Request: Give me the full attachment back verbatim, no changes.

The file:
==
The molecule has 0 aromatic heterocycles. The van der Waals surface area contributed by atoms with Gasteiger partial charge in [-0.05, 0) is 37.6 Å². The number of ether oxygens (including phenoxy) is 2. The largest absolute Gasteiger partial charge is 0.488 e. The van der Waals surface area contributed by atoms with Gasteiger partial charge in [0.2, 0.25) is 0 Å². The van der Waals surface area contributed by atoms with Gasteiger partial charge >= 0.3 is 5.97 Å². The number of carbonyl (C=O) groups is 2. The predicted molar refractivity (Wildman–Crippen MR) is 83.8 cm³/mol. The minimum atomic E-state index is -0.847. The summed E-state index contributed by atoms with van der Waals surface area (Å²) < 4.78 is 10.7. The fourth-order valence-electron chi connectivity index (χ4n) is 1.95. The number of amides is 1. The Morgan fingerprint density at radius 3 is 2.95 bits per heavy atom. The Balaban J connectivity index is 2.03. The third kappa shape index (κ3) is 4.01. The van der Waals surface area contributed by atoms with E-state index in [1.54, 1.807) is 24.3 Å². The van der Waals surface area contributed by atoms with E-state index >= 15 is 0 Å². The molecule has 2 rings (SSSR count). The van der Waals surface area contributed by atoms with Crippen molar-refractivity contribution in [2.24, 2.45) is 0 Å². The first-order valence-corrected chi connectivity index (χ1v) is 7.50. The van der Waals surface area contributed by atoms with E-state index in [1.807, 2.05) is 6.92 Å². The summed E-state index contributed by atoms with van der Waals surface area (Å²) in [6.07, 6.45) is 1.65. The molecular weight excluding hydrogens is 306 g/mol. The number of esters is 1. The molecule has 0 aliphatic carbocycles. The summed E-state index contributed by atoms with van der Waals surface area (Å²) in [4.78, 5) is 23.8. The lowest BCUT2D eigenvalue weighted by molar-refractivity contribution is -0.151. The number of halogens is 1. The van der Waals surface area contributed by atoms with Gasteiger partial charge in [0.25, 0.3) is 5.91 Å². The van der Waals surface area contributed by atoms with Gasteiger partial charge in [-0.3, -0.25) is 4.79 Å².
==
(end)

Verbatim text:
The molecule has 0 aromatic heterocycles. The van der Waals surface area contributed by atoms with Gasteiger partial charge in [-0.05, 0) is 37.6 Å². The number of ether oxygens (including phenoxy) is 2. The largest absolute Gasteiger partial charge is 0.488 e. The van der Waals surface area contributed by atoms with Gasteiger partial charge in [0.2, 0.25) is 0 Å². The van der Waals surface area contributed by atoms with Gasteiger partial charge >= 0.3 is 5.97 Å². The number of carbonyl (C=O) groups is 2. The predicted molar refractivity (Wildman–Crippen MR) is 83.8 cm³/mol. The minimum atomic E-state index is -0.847. The summed E-state index contributed by atoms with van der Waals surface area (Å²) < 4.78 is 10.7. The fourth-order valence-electron chi connectivity index (χ4n) is 1.95. The number of amides is 1. The Morgan fingerprint density at radius 3 is 2.95 bits per heavy atom. The Balaban J connectivity index is 2.03. The third kappa shape index (κ3) is 4.01. The van der Waals surface area contributed by atoms with E-state index in [1.54, 1.807) is 24.3 Å². The van der Waals surface area contributed by atoms with E-state index >= 15 is 0 Å². The molecule has 2 rings (SSSR count). The van der Waals surface area contributed by atoms with Crippen molar-refractivity contribution in [2.24, 2.45) is 0 Å². The first-order valence-corrected chi connectivity index (χ1v) is 7.50. The van der Waals surface area contributed by atoms with E-state index in [1.807, 2.05) is 6.92 Å². The summed E-state index contributed by atoms with van der Waals surface area (Å²) in [6.07, 6.45) is 1.65. The molecular weight excluding hydrogens is 306 g/mol. The number of esters is 1. The molecule has 0 aliphatic carbocycles. The summed E-state index contributed by atoms with van der Waals surface area (Å²) in [4.78, 5) is 23.8. The lowest BCUT2D eigenvalue weighted by molar-refractivity contribution is -0.151. The number of halogens is 1. The van der Waals surface area contributed by atoms with Gasteiger partial charge in [0.25, 0.3) is 5.91 Å². The van der Waals surface area contributed by atoms with Gasteiger partial charge in [-0.3, -0.25) is 4.79 Å².